In her 2015 Gifford Lectures, Linda Trinkaus Zagzebski advances a new empirically-based form of moral theory she calls Exemplarist Moral Theory (EMT). In this brief review, I discuss several components of her theory.
First, the emotion of admiration is foundational for EMT as Zagzebski develops it. In other work, she argues that emotions have intentional objects that either fit or fail to fit the emotion directed at them. For example, we are right to be angry at someone deserving of anger, but we would be mistaken to be angry at someone for being kind to us, as when one offers us a gift. But not only can emotions be accurate or inaccurate, Zagzebski thinks we should reflectively trust our emotions as reliable trackers of how the world is. Thus, when we admire someone, we have a reason to treat that person as an exemplar in some respect.
So exemplars are those persons we admire upon reflection. One might wonder, however, why exemplars are important for doing ethics. Zagzebski tells us that admiration tracks admirable qualities, qualities that we aim to imitate in others. But there is a difficulty with identifying what makes someone—Zagzebski’s main examples are Leopold Socha, Jean Vanier, and Confucius—an exemplar and subsequently imitating them. It is in responding to this difficulty that we find what is most distinctive in EMT.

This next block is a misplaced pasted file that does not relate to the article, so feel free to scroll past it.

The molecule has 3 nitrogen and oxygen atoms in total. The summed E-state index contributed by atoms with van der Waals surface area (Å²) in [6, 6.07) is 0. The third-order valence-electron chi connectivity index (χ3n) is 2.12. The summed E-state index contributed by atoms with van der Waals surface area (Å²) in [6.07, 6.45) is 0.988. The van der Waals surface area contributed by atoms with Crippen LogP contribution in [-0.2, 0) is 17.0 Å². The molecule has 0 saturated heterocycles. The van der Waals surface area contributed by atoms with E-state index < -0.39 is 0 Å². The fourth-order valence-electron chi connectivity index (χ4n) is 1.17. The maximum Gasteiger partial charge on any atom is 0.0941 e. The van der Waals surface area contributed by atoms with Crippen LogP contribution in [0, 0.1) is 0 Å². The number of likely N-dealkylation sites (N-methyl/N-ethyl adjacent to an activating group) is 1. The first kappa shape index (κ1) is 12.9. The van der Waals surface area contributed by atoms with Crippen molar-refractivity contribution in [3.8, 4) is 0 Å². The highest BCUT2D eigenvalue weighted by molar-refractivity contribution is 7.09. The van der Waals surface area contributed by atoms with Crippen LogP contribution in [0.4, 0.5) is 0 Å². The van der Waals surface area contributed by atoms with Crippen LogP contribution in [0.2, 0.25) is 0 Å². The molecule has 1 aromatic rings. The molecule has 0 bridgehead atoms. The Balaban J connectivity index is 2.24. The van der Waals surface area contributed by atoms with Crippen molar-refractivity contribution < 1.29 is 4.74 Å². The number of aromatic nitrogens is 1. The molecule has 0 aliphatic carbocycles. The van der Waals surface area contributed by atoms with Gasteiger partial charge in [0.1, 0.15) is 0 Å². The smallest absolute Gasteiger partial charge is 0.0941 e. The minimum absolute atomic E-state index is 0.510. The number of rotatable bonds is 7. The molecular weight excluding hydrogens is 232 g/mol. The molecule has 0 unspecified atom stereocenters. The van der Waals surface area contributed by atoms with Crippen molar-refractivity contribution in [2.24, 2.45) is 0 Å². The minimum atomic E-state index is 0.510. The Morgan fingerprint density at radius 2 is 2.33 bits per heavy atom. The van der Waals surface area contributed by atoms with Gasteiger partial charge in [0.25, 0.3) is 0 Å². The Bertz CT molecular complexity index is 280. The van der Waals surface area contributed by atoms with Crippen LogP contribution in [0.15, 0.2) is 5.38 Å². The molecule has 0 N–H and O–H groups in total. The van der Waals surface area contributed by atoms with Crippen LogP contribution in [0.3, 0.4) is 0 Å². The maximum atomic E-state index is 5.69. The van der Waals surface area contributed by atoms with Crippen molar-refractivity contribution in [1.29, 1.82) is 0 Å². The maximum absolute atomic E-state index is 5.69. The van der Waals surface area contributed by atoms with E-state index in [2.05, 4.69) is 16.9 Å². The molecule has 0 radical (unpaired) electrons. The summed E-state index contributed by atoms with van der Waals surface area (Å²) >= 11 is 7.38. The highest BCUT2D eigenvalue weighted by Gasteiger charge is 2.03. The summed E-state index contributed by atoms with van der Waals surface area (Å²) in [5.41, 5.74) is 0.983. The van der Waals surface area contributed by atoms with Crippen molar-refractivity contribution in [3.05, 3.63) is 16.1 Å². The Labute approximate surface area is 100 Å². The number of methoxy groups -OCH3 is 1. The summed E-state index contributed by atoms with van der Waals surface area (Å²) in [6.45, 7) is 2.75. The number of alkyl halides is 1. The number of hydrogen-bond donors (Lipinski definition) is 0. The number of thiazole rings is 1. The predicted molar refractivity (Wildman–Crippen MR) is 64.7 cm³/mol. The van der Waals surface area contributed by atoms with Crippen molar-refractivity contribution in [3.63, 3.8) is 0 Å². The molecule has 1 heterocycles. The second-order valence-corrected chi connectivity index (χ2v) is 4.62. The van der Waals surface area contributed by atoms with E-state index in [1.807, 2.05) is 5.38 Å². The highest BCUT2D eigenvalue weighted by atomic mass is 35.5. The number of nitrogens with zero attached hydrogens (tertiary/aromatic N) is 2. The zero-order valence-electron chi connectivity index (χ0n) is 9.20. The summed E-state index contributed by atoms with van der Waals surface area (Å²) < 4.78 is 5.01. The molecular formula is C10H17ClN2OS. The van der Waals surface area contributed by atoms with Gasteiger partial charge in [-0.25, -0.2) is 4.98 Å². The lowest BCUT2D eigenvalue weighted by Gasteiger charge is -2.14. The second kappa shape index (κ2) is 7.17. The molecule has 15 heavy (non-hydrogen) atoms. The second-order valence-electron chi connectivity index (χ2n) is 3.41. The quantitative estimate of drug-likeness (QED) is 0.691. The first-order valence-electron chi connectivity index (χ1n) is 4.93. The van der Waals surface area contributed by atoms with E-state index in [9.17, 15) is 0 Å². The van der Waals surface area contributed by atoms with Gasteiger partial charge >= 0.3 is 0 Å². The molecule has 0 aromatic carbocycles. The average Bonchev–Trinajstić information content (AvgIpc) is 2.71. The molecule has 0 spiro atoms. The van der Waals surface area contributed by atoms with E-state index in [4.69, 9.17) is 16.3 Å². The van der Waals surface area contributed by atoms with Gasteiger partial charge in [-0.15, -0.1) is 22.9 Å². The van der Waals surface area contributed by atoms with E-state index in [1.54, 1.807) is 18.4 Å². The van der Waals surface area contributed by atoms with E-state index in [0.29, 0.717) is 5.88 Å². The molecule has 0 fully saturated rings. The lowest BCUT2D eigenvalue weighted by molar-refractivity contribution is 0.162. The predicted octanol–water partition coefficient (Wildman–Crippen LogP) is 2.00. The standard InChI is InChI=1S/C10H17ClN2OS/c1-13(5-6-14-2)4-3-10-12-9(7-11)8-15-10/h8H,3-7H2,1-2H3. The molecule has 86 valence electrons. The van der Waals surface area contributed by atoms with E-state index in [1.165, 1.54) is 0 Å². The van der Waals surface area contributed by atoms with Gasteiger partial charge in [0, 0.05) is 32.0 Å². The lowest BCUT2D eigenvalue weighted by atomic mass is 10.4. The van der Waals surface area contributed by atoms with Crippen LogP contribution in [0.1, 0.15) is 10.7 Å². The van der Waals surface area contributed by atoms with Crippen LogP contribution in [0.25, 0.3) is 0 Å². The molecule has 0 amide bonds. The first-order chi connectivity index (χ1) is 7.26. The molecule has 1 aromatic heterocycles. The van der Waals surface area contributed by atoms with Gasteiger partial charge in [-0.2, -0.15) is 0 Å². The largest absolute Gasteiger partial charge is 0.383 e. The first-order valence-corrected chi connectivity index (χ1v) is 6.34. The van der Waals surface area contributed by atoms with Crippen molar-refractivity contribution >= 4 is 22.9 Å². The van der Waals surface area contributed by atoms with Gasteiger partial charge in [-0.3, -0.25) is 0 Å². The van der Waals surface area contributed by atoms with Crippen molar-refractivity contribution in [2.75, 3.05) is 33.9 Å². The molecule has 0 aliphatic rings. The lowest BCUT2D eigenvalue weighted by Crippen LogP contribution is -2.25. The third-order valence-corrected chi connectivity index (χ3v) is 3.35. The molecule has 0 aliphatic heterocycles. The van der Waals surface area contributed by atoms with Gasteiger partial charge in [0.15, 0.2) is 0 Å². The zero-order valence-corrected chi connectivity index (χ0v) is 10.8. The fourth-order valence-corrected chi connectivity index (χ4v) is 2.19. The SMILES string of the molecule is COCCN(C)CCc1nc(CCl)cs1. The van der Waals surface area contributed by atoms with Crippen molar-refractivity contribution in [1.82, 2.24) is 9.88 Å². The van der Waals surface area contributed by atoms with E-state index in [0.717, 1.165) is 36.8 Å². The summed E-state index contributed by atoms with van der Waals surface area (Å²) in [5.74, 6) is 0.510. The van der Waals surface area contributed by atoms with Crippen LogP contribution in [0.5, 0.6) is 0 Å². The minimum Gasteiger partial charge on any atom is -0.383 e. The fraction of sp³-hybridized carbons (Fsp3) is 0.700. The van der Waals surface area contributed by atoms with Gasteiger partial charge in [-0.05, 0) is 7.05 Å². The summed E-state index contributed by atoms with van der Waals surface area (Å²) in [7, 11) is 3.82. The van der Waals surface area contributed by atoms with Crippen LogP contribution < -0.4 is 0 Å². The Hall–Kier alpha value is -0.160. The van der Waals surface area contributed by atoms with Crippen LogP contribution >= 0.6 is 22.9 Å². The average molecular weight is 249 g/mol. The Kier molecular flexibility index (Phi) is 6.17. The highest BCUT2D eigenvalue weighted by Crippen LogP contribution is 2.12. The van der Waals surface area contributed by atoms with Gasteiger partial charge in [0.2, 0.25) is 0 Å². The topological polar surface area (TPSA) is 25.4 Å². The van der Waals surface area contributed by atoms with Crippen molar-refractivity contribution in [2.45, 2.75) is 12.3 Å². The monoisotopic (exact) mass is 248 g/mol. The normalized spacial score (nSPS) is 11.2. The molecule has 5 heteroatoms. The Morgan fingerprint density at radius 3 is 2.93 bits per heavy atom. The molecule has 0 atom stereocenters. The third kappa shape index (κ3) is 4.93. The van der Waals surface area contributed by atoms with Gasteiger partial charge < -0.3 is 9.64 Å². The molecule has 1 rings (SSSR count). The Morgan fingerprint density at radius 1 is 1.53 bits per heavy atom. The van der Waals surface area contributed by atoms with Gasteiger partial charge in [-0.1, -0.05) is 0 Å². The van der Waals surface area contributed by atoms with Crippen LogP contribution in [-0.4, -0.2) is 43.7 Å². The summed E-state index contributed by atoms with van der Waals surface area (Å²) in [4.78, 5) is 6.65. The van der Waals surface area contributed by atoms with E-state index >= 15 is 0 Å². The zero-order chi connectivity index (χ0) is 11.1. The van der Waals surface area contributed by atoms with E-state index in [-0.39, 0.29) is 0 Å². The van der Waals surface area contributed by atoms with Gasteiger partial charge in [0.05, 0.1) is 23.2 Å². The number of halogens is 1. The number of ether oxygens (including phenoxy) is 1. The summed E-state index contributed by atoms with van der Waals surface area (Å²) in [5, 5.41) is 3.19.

Crucially, we identify the admirable by direct reference to exemplars in the same way that we identify, say, water by direct reference to samples of water. Now, water has a number of superficial features—e.g. being a refreshing, clear, liquid—that anyone competent with using ‘water’ would use to pick out a sample of water; however, for most of human history the deep physical structure that explains why water has such features—e.g. its chemical structure as H2O—has remained outside of human knowledge. Scientists, however, in analyzing water eventually uncovered that deep structure by studying the samples of water we identified by tracking the merely superficial features of water. EMT works similarly. Like water, we trust our ability to pick out admirable persons more than we trust ourselves to reason a priori about the deep psychological features that make such persons admirable. Thus, we can begin by identifying exemplars and then study them in various ways to uncover what makes them admirable in a way analogous to how scientists studied the chemical composition of water.
But then, what leads us to emulate exemplars? The answer is built into the very nature of emotions, which include a motivational component. Thus, we start “with admiration of an exemplar, which leads to an imaginative ideal of oneself, which in turn produces emulation of the exemplar’s motives and acts” (138).
Central to ethics, then, are the questions of how to identify a good life and how to become a good person. Most moral theories attempt to answer this question through a priori reasoning, but such reasoning is not grounded in the kinds of creatures we humans are. EMT refreshingly grounds moral theory not in armchair reflection, but rather, in empirical investigation into the actual psychology of human exemplars.